Not so long ago, surveys indicated widespread resistance to proposals for national identity cards. Unlike many continental countries, the Irish and British appeared to value their privacy; today, however, this issue doesn’t appear to be as black and white as it once was.
For a period of time, social media’s popularity seemed to herald the death of traditional notions of privacy. But a new survey commissioned by Dialogue’s client Amdocs has put a slightly different spin on this.
Conducted globally in April using a 3900-strong sample, this shows that most people are willing to share their personal data – at a price. Focusing mainly on the telco market, the figures indicate that customers have now attached a value to their personal data.
- 65% were willing to share personal information in exchange for better price plans.
- 61% would hand over details if their connection was improved.
Since the information willing to be traded included family information and social network profiles, we don’t exactly put a high price on our privacy and that of our friends and family. Other rewards that customers would happily sell their nearest and dearests’ details for include:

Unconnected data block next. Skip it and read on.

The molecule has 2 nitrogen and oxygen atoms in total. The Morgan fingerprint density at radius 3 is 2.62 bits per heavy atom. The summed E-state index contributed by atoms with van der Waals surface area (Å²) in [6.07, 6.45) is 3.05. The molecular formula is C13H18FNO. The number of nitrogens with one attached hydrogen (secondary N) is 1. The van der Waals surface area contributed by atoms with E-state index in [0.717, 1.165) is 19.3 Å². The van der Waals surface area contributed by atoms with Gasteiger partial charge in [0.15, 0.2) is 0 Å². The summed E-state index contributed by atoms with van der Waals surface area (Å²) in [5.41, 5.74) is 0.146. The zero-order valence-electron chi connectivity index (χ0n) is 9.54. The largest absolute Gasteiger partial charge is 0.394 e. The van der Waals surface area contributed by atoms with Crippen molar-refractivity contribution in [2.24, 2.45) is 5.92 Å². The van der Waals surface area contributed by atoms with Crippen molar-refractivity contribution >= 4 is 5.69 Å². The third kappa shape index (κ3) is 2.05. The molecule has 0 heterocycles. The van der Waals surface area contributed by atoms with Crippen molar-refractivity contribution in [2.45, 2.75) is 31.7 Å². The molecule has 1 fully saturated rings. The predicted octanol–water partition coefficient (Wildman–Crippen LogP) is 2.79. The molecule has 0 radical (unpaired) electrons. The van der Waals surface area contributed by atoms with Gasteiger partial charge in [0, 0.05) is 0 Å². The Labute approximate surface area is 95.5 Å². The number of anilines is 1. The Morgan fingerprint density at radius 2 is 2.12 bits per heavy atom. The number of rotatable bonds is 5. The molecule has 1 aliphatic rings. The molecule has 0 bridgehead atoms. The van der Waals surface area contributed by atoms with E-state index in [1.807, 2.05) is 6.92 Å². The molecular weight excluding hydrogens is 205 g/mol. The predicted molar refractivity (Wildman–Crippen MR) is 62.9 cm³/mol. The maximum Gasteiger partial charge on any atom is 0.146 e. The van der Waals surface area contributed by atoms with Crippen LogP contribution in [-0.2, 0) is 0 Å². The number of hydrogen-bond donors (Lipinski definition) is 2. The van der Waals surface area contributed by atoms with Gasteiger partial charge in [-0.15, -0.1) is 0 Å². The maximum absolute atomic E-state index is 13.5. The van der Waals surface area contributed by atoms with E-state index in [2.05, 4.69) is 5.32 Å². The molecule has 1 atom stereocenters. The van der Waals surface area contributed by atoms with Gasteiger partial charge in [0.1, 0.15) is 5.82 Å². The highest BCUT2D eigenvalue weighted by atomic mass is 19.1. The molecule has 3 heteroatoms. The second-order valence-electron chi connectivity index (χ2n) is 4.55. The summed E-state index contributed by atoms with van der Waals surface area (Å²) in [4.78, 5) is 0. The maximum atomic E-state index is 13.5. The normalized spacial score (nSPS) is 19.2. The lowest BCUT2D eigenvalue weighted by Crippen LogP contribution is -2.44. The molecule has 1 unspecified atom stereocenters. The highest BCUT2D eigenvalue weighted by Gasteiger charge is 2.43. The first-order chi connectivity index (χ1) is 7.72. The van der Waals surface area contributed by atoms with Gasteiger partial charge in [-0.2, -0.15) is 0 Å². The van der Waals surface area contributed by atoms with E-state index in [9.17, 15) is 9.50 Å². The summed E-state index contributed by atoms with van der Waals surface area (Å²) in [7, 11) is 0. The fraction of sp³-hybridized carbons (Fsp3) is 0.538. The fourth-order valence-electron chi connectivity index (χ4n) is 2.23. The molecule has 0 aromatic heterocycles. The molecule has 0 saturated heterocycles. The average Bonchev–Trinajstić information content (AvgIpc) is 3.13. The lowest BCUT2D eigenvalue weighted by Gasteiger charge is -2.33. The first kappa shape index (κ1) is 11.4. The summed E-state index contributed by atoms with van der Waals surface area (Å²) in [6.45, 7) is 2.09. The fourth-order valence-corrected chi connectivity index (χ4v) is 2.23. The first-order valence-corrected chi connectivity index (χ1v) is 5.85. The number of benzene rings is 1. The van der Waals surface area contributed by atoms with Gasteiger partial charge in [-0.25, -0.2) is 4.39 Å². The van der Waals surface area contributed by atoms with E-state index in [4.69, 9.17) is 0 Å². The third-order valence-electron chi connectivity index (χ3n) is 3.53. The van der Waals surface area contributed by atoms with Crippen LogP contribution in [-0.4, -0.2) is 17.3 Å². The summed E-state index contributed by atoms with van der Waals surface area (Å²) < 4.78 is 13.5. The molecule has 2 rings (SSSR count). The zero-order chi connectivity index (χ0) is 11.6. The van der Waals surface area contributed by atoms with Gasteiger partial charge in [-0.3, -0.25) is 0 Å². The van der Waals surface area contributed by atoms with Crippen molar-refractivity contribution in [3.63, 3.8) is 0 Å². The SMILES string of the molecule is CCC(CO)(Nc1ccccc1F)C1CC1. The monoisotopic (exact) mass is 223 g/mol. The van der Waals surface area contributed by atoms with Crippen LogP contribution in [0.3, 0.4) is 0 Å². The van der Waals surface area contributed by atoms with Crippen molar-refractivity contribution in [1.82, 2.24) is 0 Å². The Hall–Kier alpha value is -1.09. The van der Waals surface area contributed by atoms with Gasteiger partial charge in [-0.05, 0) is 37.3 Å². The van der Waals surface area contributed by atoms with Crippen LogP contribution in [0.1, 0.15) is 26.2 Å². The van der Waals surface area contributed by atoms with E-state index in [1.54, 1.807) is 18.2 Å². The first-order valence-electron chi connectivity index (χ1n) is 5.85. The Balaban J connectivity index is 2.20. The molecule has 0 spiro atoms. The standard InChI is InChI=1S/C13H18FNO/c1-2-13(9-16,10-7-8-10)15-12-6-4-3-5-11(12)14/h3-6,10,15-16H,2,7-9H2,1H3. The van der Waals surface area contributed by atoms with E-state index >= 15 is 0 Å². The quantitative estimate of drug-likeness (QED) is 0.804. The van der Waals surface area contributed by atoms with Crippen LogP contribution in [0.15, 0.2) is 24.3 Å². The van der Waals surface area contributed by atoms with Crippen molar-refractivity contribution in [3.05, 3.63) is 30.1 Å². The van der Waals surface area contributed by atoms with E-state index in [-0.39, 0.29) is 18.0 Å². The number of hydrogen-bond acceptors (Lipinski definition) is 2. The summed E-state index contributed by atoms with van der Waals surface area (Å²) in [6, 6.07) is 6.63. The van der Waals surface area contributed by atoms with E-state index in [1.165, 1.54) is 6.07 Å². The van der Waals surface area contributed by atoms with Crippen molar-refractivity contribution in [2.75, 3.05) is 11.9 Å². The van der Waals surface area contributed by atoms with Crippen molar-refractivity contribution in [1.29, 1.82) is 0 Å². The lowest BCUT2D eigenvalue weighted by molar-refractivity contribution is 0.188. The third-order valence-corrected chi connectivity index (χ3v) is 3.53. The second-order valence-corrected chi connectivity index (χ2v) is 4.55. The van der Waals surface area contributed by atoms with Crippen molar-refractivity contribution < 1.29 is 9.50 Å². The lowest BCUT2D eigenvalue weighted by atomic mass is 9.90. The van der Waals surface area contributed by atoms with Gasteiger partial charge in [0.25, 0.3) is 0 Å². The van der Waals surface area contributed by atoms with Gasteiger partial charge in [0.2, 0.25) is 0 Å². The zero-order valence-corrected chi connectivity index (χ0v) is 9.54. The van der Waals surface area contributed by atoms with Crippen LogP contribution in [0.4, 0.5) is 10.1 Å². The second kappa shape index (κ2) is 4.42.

- Cash rewards (44%)
- Loyalty programme rewards (38%)
- Coupons/exclusive deals (39%)
Most surprisingly, 36% were content to give away information in return for nothing at all. (Yes I know this all adds up to 157% but I’m assuming that some of the sample said they were happy to take whatever’s going.)
Of course this investigation was conducted before Edward Snowden’s revelation that the Project Prism was listening into billions of phone calls around the world. Will this news change attitudes?
My guess is that most people really aren’t that bothered. Consequently, a valuable and potent commodity like personal data is – for now – a far cheaper commodity than anyone ever expected.
Let’s see how long it stays that way.